Dem 51
image description
GOP 49
image description

New York Democrats Are Making Progress on Redistricting

As we discussed last week, New York Democrats are potentially interested in regerrymandering their House map in the hope that the new New York Court of Appeals will buy it. And this is more than a hope. They have already gone to court to start the process.

Here is the story. A constitutional amendment approved by the voters in 2014 created an independent commission to draw the maps but gave the legislature the power to reject the first map. In that case, the commission is required to draw a second map. If the legislature rejects that one, too, then it can draw the map. After the 2020 census, the commission drew a map, the legislature rejected it, but the commission never drew the second map. Meanwhile, the courts intervened and drew their own map.

In a lawsuit, state Democrats are now claiming that the court-drawn map was an emergency measure applicable only to 2022 and now the whole process should start all over. In other words, the commission should draw a map, the legislature will reject it, then the commission should draw a second map, and the legislature will reject it, too. Then it can get to work drawing a new gerrymandered map that might pass muster with the new Court of Appeals.

A mid-level appeals court held oral arguments on this case last Thursday. The five judges on it indicated that the Court of Appeals didn't give them much guidance, so it doesn't know what to do. It also doesn't matter what it decides. The case will instantly be appealed to the new Court of Appeals. Democrats are hoping that it will rule that the 2022 emergency map does not apply to 2024 and the whole process should start all over again.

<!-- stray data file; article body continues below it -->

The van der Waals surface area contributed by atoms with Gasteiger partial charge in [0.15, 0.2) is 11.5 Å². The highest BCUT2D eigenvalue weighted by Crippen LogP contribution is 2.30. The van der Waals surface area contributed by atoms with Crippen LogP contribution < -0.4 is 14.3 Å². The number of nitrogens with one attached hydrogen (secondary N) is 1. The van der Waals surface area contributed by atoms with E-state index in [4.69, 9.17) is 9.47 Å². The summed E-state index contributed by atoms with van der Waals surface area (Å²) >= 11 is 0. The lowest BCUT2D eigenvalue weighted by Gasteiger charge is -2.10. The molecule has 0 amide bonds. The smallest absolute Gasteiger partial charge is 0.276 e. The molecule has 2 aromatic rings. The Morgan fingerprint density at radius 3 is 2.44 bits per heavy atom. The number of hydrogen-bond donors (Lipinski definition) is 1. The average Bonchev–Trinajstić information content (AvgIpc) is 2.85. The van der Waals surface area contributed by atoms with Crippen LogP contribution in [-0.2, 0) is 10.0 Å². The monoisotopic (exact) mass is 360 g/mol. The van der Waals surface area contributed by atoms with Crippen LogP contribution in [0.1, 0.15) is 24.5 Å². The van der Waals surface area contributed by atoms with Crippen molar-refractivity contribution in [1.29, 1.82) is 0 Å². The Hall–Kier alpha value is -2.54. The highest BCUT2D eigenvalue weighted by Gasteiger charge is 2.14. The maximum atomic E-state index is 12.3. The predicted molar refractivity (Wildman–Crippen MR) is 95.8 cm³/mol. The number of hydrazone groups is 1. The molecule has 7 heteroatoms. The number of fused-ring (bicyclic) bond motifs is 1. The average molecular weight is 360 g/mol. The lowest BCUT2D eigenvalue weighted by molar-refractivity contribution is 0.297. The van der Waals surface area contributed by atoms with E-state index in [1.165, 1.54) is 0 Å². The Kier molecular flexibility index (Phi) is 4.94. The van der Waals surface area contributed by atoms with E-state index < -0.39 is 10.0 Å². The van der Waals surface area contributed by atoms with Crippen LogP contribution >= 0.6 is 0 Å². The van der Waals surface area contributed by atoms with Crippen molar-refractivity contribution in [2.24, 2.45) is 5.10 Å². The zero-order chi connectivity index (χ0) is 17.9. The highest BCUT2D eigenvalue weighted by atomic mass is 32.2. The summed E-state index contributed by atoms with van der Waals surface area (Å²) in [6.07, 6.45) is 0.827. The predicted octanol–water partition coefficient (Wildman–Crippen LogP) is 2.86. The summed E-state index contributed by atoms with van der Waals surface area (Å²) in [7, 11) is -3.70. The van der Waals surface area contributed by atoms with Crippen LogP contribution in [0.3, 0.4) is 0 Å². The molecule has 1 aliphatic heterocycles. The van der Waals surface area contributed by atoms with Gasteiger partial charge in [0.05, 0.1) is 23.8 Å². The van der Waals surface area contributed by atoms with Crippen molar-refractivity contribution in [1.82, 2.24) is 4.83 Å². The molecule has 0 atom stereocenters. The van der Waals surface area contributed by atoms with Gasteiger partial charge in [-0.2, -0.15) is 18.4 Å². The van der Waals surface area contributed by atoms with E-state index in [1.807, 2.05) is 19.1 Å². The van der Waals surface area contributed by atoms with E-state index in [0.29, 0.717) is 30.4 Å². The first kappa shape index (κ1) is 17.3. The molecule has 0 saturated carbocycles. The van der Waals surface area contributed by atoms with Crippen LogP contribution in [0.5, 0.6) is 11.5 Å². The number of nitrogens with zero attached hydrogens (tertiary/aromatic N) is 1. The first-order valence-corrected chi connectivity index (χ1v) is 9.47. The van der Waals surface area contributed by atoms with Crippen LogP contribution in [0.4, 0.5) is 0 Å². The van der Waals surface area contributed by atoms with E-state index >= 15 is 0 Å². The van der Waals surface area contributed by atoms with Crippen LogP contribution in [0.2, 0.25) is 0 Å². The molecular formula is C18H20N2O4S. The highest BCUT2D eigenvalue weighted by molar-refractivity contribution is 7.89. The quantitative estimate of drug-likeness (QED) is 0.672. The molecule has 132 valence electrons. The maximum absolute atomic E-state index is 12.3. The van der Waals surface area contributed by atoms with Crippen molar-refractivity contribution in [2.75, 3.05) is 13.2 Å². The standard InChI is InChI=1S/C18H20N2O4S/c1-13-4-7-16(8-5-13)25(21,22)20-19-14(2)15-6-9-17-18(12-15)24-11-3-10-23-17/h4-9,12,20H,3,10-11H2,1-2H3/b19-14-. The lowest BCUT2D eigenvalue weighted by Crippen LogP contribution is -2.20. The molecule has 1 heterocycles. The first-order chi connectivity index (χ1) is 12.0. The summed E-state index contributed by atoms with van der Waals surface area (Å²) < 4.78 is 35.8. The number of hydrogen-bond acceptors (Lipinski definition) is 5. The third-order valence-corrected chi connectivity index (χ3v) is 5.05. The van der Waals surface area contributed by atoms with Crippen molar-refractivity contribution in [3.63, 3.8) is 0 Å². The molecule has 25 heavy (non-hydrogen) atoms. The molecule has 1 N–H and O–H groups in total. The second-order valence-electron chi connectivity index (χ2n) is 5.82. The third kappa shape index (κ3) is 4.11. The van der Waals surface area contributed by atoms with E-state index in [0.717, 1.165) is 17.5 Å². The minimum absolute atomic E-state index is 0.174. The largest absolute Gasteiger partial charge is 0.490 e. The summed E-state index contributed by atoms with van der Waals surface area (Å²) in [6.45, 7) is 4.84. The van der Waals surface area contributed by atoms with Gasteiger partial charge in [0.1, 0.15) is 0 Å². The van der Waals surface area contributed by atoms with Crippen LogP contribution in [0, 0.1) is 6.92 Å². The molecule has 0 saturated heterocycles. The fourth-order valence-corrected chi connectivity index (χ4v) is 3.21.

The map that David Wasserman drew and we showed last week could be a prototype for a new map if the courts allow it. It is not as egregious as the original map, but still gives the Democrats a decent shot at picking up five seats, especially in a blue wave. A key issue, of course, is how fast everyone moves on all the moving parts. If the new map is not in place well before the New York State primary, House candidates won't know where the district lines are. Of course, the state legislature could move the primary to mid-October if it wants to. (V)

This item appeared on Read it Monday through Friday for political and election news, Saturday for answers to reader's questions, and Sunday for letters from readers.                     State polls                     All Senate candidates